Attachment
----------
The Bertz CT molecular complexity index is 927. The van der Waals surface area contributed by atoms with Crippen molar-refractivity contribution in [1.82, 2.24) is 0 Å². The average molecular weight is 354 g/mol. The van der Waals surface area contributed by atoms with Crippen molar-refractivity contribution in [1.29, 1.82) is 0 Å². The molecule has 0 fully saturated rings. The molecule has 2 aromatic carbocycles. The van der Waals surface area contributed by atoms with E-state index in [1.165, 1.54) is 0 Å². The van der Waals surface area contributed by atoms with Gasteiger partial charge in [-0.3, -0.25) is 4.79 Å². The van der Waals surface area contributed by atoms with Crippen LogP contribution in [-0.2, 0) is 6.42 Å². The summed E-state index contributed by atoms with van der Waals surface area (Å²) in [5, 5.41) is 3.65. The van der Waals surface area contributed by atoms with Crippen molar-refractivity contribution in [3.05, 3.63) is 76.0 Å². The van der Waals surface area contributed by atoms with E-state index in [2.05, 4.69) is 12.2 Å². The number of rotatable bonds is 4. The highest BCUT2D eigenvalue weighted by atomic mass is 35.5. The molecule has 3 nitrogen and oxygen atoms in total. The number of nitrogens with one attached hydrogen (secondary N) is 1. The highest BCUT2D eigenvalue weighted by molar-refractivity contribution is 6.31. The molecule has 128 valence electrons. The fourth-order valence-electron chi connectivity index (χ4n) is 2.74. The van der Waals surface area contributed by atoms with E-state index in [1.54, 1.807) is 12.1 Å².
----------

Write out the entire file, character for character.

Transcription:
The Bertz CT molecular complexity index is 927. The van der Waals surface area contributed by atoms with Crippen molar-refractivity contribution in [1.82, 2.24) is 0 Å². The average molecular weight is 354 g/mol. The van der Waals surface area contributed by atoms with Crippen molar-refractivity contribution in [1.29, 1.82) is 0 Å². The molecule has 0 fully saturated rings. The molecule has 2 aromatic carbocycles. The van der Waals surface area contributed by atoms with E-state index in [1.165, 1.54) is 0 Å². The van der Waals surface area contributed by atoms with Gasteiger partial charge in [-0.3, -0.25) is 4.79 Å². The van der Waals surface area contributed by atoms with Crippen LogP contribution in [-0.2, 0) is 6.42 Å². The summed E-state index contributed by atoms with van der Waals surface area (Å²) in [5, 5.41) is 3.65. The van der Waals surface area contributed by atoms with Crippen molar-refractivity contribution in [3.05, 3.63) is 76.0 Å². The van der Waals surface area contributed by atoms with E-state index in [2.05, 4.69) is 12.2 Å². The number of rotatable bonds is 4. The highest BCUT2D eigenvalue weighted by atomic mass is 35.5. The molecule has 3 nitrogen and oxygen atoms in total. The number of nitrogens with one attached hydrogen (secondary N) is 1. The highest BCUT2D eigenvalue weighted by molar-refractivity contribution is 6.31. The molecule has 128 valence electrons. The fourth-order valence-electron chi connectivity index (χ4n) is 2.74. The van der Waals surface area contributed by atoms with E-state index in [1.54, 1.807) is 12.1 Å².